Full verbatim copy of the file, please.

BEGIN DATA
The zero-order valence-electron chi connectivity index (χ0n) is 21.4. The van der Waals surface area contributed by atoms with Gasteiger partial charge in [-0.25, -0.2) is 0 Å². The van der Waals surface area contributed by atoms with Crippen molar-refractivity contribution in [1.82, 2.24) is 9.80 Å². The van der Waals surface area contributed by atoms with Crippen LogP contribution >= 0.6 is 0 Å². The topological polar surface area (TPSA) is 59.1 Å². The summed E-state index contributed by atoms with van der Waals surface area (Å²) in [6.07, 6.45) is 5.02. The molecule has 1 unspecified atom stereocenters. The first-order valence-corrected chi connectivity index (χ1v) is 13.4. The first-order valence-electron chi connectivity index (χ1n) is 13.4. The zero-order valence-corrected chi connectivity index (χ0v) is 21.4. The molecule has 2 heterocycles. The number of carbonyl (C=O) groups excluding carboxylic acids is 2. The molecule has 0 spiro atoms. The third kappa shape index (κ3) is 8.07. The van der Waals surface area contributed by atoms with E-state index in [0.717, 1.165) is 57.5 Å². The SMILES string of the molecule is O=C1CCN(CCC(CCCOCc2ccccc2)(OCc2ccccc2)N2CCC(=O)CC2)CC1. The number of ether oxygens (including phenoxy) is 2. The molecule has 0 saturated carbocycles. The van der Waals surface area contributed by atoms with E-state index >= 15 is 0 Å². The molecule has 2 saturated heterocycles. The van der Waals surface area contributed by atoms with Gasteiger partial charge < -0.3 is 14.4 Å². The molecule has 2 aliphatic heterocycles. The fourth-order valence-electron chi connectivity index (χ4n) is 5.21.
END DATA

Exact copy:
The zero-order valence-electron chi connectivity index (χ0n) is 21.4. The van der Waals surface area contributed by atoms with Gasteiger partial charge in [-0.25, -0.2) is 0 Å². The van der Waals surface area contributed by atoms with Crippen molar-refractivity contribution in [1.82, 2.24) is 9.80 Å². The van der Waals surface area contributed by atoms with Crippen LogP contribution >= 0.6 is 0 Å². The topological polar surface area (TPSA) is 59.1 Å². The summed E-state index contributed by atoms with van der Waals surface area (Å²) in [6.07, 6.45) is 5.02. The molecule has 1 unspecified atom stereocenters. The first-order valence-corrected chi connectivity index (χ1v) is 13.4. The first-order valence-electron chi connectivity index (χ1n) is 13.4. The zero-order valence-corrected chi connectivity index (χ0v) is 21.4. The molecule has 2 heterocycles. The number of carbonyl (C=O) groups excluding carboxylic acids is 2. The molecule has 0 spiro atoms. The third kappa shape index (κ3) is 8.07. The van der Waals surface area contributed by atoms with E-state index in [0.717, 1.165) is 57.5 Å². The SMILES string of the molecule is O=C1CCN(CCC(CCCOCc2ccccc2)(OCc2ccccc2)N2CCC(=O)CC2)CC1. The number of ether oxygens (including phenoxy) is 2. The molecule has 0 saturated carbocycles. The van der Waals surface area contributed by atoms with E-state index >= 15 is 0 Å². The molecule has 2 saturated heterocycles. The van der Waals surface area contributed by atoms with Gasteiger partial charge < -0.3 is 14.4 Å². The molecule has 2 aliphatic heterocycles. The fourth-order valence-electron chi connectivity index (χ4n) is 5.21.